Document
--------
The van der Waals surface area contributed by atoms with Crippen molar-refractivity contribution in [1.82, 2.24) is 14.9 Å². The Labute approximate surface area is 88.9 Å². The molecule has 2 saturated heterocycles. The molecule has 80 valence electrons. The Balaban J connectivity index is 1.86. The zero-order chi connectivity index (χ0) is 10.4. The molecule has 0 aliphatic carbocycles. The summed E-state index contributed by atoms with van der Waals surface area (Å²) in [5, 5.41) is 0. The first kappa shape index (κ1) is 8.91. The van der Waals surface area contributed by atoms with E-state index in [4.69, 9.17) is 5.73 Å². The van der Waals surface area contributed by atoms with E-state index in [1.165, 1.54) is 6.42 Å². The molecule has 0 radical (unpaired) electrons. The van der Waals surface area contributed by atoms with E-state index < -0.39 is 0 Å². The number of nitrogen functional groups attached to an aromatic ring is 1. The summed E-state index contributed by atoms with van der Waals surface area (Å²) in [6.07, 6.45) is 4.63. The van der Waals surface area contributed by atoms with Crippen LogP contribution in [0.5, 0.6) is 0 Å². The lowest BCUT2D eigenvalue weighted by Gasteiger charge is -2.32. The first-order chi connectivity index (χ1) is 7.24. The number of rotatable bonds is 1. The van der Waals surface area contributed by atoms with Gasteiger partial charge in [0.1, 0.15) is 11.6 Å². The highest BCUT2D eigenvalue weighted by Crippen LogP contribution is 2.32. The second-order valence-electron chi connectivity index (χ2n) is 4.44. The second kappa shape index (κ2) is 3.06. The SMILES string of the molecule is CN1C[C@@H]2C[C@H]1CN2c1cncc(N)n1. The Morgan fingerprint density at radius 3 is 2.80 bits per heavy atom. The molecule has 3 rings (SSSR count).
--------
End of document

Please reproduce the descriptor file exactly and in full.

The van der Waals surface area contributed by atoms with Crippen molar-refractivity contribution in [1.82, 2.24) is 14.9 Å². The Labute approximate surface area is 88.9 Å². The molecule has 2 saturated heterocycles. The molecule has 80 valence electrons. The Balaban J connectivity index is 1.86. The zero-order chi connectivity index (χ0) is 10.4. The molecule has 0 aliphatic carbocycles. The summed E-state index contributed by atoms with van der Waals surface area (Å²) in [5, 5.41) is 0. The first kappa shape index (κ1) is 8.91. The van der Waals surface area contributed by atoms with E-state index in [4.69, 9.17) is 5.73 Å². The van der Waals surface area contributed by atoms with E-state index in [1.165, 1.54) is 6.42 Å². The molecule has 0 radical (unpaired) electrons. The van der Waals surface area contributed by atoms with E-state index < -0.39 is 0 Å². The number of nitrogen functional groups attached to an aromatic ring is 1. The summed E-state index contributed by atoms with van der Waals surface area (Å²) in [6.07, 6.45) is 4.63. The van der Waals surface area contributed by atoms with Crippen LogP contribution in [0.5, 0.6) is 0 Å². The lowest BCUT2D eigenvalue weighted by Gasteiger charge is -2.32. The first-order chi connectivity index (χ1) is 7.24. The number of rotatable bonds is 1. The van der Waals surface area contributed by atoms with Gasteiger partial charge in [0.1, 0.15) is 11.6 Å². The highest BCUT2D eigenvalue weighted by Crippen LogP contribution is 2.32. The second-order valence-electron chi connectivity index (χ2n) is 4.44. The second kappa shape index (κ2) is 3.06. The SMILES string of the molecule is CN1C[C@@H]2C[C@H]1CN2c1cncc(N)n1. The Morgan fingerprint density at radius 3 is 2.80 bits per heavy atom. The molecule has 3 rings (SSSR count).